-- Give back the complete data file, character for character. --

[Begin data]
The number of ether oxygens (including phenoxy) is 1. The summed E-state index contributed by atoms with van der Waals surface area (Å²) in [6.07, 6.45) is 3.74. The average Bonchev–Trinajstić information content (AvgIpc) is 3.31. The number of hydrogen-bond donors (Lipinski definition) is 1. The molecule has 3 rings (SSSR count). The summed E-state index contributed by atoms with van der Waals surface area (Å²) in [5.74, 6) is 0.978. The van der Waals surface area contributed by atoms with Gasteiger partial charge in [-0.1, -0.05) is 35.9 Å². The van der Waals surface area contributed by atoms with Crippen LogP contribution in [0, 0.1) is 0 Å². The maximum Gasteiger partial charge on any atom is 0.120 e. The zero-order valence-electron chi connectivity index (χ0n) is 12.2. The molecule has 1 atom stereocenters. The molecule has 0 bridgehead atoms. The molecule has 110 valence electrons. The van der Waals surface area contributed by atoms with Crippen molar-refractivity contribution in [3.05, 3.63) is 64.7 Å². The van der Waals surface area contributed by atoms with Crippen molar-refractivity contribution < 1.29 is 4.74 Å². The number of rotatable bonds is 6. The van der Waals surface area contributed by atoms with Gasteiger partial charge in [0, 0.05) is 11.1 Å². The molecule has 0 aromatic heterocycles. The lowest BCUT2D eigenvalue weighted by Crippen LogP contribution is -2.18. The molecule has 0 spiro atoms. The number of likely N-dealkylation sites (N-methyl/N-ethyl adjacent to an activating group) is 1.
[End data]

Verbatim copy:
The number of ether oxygens (including phenoxy) is 1. The summed E-state index contributed by atoms with van der Waals surface area (Å²) in [6.07, 6.45) is 3.74. The average Bonchev–Trinajstić information content (AvgIpc) is 3.31. The number of hydrogen-bond donors (Lipinski definition) is 1. The molecule has 3 rings (SSSR count). The summed E-state index contributed by atoms with van der Waals surface area (Å²) in [5.74, 6) is 0.978. The van der Waals surface area contributed by atoms with Gasteiger partial charge in [-0.1, -0.05) is 35.9 Å². The van der Waals surface area contributed by atoms with Crippen LogP contribution in [0, 0.1) is 0 Å². The maximum Gasteiger partial charge on any atom is 0.120 e. The zero-order valence-electron chi connectivity index (χ0n) is 12.2. The molecule has 1 atom stereocenters. The molecule has 0 bridgehead atoms. The molecule has 110 valence electrons. The van der Waals surface area contributed by atoms with Crippen molar-refractivity contribution in [3.05, 3.63) is 64.7 Å². The van der Waals surface area contributed by atoms with Crippen molar-refractivity contribution < 1.29 is 4.74 Å². The number of rotatable bonds is 6. The van der Waals surface area contributed by atoms with Gasteiger partial charge in [0, 0.05) is 11.1 Å². The molecule has 0 aromatic heterocycles. The lowest BCUT2D eigenvalue weighted by Crippen LogP contribution is -2.18. The molecule has 0 spiro atoms. The number of likely N-dealkylation sites (N-methyl/N-ethyl adjacent to an activating group) is 1.